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Spring MUG session highlights VoiceThread, Moodle Groups

Distance Learning -- Mon, 04/16/2018 - 3:52pm

As part of its ongoing effort to explore and share new instructional tools, the Department of Distance Learning presented information on Moodle Groups and VoiceThread March 26.

About 30 instructors and staff members took advantage of the information session, which afforded the opportunity to hear not only from support experts within the department, but also from other instructors across disciplines.

Moodle Groups

Many instructors are familiar with and are actively using Moodle Groups and Groupings.

Marissa Lajaunie, an instructor in Allied Health, said she’s used the Group function for students who need extra test time, allowing her to adjust settings for the group instead of each user. 

Other instructors gave examples of how the function allowed them to cluster students to collaborate, pair them randomly for group projects, or separate out their various course sections for each semester.

University of Louisiana at Lafayette professors and instructors gather at Edith Garland Dupre Library to learn about and discuss online learning tools.

Instructional Designer Carey Hamburg led the presentation and discussion on Moodle Groups and Groupings, outlining when each is useful and how to properly create them.

In addition to uses brought forward by instructors in the room, Hamburg added the functions could help instructors parse out course work or resources over the span of a course, or help in restricting or allowing access for an Academic Coach who may be helping with a course.

He provided a few tips based on feedback from those who have used Groups.

  • Ensure “include only Active Users” is selected when creating your group. Otherwise, all students, even those who may have dropped the course, will be included in your list.
  • Instructors can create groups and populate them later, but groups must be created to see group options, including activity allowances and restrictions.
  • Instructors must add themselves to discussion groups to allow students to reply to their comments.
  • Be cautious with naming conventions. Although a group may be set up so that members cannot see others in the group, the group’s title can be visible.

Find more information and instructions on Moodle Groups and Groupings at

VoiceThread with Moodle Groups

Political Science instructor Dr. McKinzie Craig Hall shared how she’s used the integrated VoiceThread function in Moodle to motivate research and facilitate collaboration in her hybrid Crime and Pop Culture course.

Her course was inspired by the popularity of true crime documentaries and podcasts, like Serial.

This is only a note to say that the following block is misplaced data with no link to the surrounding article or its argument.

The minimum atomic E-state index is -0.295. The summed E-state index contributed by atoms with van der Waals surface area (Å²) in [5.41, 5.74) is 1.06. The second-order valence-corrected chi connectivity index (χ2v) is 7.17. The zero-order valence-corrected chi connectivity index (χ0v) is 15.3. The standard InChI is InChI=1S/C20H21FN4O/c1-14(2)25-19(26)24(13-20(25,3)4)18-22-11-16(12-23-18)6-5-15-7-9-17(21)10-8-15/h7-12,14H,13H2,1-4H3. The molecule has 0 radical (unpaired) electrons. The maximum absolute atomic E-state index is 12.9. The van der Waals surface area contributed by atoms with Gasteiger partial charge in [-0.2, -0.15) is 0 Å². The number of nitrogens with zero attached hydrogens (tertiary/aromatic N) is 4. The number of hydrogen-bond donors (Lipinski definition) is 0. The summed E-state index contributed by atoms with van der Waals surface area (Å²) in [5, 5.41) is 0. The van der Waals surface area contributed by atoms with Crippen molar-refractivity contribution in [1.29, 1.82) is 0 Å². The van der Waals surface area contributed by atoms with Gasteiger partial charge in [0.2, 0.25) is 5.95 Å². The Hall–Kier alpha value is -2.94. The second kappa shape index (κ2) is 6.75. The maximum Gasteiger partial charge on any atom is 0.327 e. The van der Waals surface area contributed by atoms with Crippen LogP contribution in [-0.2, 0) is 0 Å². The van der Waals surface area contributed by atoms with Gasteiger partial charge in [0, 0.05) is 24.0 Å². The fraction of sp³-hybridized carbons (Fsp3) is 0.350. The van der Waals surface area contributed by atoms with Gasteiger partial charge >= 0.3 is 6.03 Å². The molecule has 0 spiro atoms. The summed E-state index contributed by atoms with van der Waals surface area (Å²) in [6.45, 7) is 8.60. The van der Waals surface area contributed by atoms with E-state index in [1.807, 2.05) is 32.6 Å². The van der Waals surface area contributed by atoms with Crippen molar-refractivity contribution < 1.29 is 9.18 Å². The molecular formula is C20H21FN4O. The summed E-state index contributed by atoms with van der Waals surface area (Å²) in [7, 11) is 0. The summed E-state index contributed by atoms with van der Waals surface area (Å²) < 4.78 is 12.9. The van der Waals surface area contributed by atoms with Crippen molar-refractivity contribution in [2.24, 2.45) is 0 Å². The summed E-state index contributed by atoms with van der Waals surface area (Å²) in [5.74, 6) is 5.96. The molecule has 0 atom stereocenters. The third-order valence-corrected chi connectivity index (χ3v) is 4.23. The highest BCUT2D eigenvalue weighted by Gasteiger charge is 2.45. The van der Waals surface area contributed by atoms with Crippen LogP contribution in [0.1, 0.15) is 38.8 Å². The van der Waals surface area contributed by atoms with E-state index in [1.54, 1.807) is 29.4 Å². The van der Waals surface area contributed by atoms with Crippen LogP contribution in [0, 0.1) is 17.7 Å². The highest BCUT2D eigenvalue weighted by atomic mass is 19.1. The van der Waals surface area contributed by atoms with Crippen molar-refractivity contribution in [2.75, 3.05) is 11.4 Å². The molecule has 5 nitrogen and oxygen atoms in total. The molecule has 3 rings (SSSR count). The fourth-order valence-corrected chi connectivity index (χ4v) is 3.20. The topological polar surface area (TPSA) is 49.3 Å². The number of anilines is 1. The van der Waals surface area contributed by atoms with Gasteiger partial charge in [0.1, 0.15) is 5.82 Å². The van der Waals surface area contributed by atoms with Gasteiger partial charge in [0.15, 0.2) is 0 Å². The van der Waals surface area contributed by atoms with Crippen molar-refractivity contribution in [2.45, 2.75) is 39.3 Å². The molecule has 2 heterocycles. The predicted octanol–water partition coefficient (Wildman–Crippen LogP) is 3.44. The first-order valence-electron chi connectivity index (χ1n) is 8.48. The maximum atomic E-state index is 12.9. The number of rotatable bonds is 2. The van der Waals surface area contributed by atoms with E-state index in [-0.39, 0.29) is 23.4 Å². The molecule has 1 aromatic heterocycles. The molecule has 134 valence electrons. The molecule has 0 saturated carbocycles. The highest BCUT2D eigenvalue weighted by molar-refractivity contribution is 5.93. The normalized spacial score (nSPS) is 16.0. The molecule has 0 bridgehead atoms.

Hall said she wanted students to see how they could expose larger social policy issues through smaller narratives, with an end goal of having students deliver their own podcasts.

Hall’s challenge was not only teaching students the curriculum, but also the technology.

She began with a simple, ungraded assignment: introduce yourself to your group mates.

This allowed she and Instructional Designer Angela Lee to troubleshoot with students and address issues that would have otherwise been problematic.

They found:

  • Instructors must use the “add external tool” function to link course work to VoiceThread, versus adding the link in Moodle. Students will not find their assignments unless they use this integration function.
  • If students do not hit “submit” for their assignments, instructors may be able to access the work, but will not be able to grade it through VoiceThread.
  • VoiceThread allows students to record directly to VoiceThread or upload from outside sources, like Garage Band or Audacity.

Lee said she and Hall plan to sit down at the end of the semester to review what worked and what didn’t in the process.

“There’s always more than one way to do something,” she said.

For instance, Hall said she had to find a workaround for the grade recording process between VoiceThread and Moodle.

Following the presentation, Hall said once they debrief on the semester, she hopes to transition the hybrid course to a 100-percent online offering.

“I’ve been pretty impressed with how engaged (students) are,” Hall said. “They’ve actually gone above and beyond what I was expecting, especially for the first time I’m doing this.”

To learn more about how to integrate these tools into your courses, reach out to us at Join the Distance Learning Faculty Facebook group to receive notifications about upcoming trainings and continue discussions on various tools and topics.